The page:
summary Prototype manufacturing as an educational tool has been very successful at the college level in architecture and engineering design. This paper discusses an innovative inquiry-based learning approach rather than the problem-based learning models commonly utilized by other similar programs. For example, several research-funded technology projects (e.g., Cappelleri et al. 2007) look at involving students in problem-based learning exercises (e.g., building robots); however, these exercises (while providing valuable experiences) have predetermined outcomes ingrained by the teachers, the project structure, and the components used to construct the devices. Therefore, inquisitive and creative problem solving is limited to the “kit-of-parts” in their approach to solving the problem. The inquiry-based CADCAM pedagogy model is more concerned with the process of solving a problem through the vehicle of prototyping than with the specificity of the design project itself. This approach has great potential. First, the need to solve the problem drives learning on multiple levels, integrating interdisciplinary ideas into the problem and solution. Second, the problem interlocks disciplines through inquiry knowledge building in team exercises. Finally, it encourages diversity and flexibility by allowing students to look at problems from multiples perspectives and points of view.
keywords CAD; Education; Evaluation; Pedagogy; Rapid Prototyping
series ACADIA
last changed 2009/02/26 07:39

_id ecaade2007_004
id ecaade2007_004
authors Hofer, Michael; Asperl, Andreas
year 2007
title Geometry in the CAAD Curriculum
source Predicting the Future [25th eCAADe Conference Proceedings / ISBN 978-0-9541183-6-5] Frankfurt am Main (Germany) 26-29 September 2007, pp. 385-392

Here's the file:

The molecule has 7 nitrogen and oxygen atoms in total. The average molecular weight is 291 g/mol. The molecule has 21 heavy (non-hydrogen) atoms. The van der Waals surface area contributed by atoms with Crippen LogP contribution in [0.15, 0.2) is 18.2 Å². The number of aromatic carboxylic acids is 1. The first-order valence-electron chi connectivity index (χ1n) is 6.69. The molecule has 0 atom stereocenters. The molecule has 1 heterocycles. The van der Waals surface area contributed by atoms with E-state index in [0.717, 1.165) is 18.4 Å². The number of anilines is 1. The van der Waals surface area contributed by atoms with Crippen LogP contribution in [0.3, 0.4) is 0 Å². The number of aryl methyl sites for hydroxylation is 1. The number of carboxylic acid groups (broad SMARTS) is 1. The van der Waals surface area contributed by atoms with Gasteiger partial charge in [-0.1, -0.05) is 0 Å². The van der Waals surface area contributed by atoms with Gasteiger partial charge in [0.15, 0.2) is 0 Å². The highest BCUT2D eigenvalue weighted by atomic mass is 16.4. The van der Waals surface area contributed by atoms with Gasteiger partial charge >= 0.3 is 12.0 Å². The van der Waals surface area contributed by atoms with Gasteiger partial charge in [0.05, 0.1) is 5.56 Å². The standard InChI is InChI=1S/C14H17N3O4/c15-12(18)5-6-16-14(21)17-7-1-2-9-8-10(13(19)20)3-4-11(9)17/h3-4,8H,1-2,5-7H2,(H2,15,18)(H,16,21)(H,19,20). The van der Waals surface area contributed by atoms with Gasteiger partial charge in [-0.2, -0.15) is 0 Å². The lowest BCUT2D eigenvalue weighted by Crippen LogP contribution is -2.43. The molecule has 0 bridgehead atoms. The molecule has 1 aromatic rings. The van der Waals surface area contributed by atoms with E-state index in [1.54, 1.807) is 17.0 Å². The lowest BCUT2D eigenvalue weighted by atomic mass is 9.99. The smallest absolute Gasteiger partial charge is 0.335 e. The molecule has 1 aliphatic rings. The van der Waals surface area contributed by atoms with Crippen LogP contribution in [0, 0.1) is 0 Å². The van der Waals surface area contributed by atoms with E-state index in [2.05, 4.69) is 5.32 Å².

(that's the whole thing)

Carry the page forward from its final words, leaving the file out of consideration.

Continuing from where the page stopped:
summary Modern architecture takes advantage of the greatly increasing design possibilities. Yet, architects are not just a new group of CAD users. Scale and construction technologies pose new challenges to engineering and design. We are convinced that those can be met more effectively with a solid understanding of geometry. Thus, an academic CAAD curriculum has to meet these requirements. We introduce our approach taken at TU Vienna and focus on the first-term mandatory course on geometry for architecture.
keywords Geometry, CAAD curriculum, geometric design
series eCAADe
email hofer@geometrie.tuwien.ac.at
last changed 2007/09/16 15:55

_id cf2007_031
id cf2007_031
authors Huang, Chih-Chieh Scottie
year 2007
title Conceptual Modeling Environment (COMOEN)
source Computer Aided Architectural Design Futures / 978-1-4020-6527-9 2007 [Proceedings of the 12th International Conference on Computer Aided Architectural Design Futures / 978-1-4020-6527-9] Sydney (Australia) 11–13 July 2007, pp. 31-43
summary Conceptual modeling is an actively creative stage in a design process. Through hand modeling and manipulation of different kinds of modeling tool kits for specific materials, designers are able to generate forms. This article presents a tangible human-computer interface of a C-StressBall for form manipulation and a C-BenchWhirler for visual control. They create a new way of interaction between the virtual world and the physical space. They are aimed to ease the operation in design process by using CAD.
series CAAD Futures
email scottie.c.c.huang@gmail.com
last changed 2007/07/06 10:47

_id ascaad2007_051
id ascaad2007_051
authors Ibrahim, M.M.
year 2007
title Teaching BIM, what is missing? The challenge of integrating BIM based CAD in today’s architectural curricula
source Em‘body’ing Virtual Architecture: The Third International Conference of the Arab Society for Computer Aided Architectural Design (ASCAAD 2007), 28-30 November 2007, Alexandria, Egypt, pp. 651-660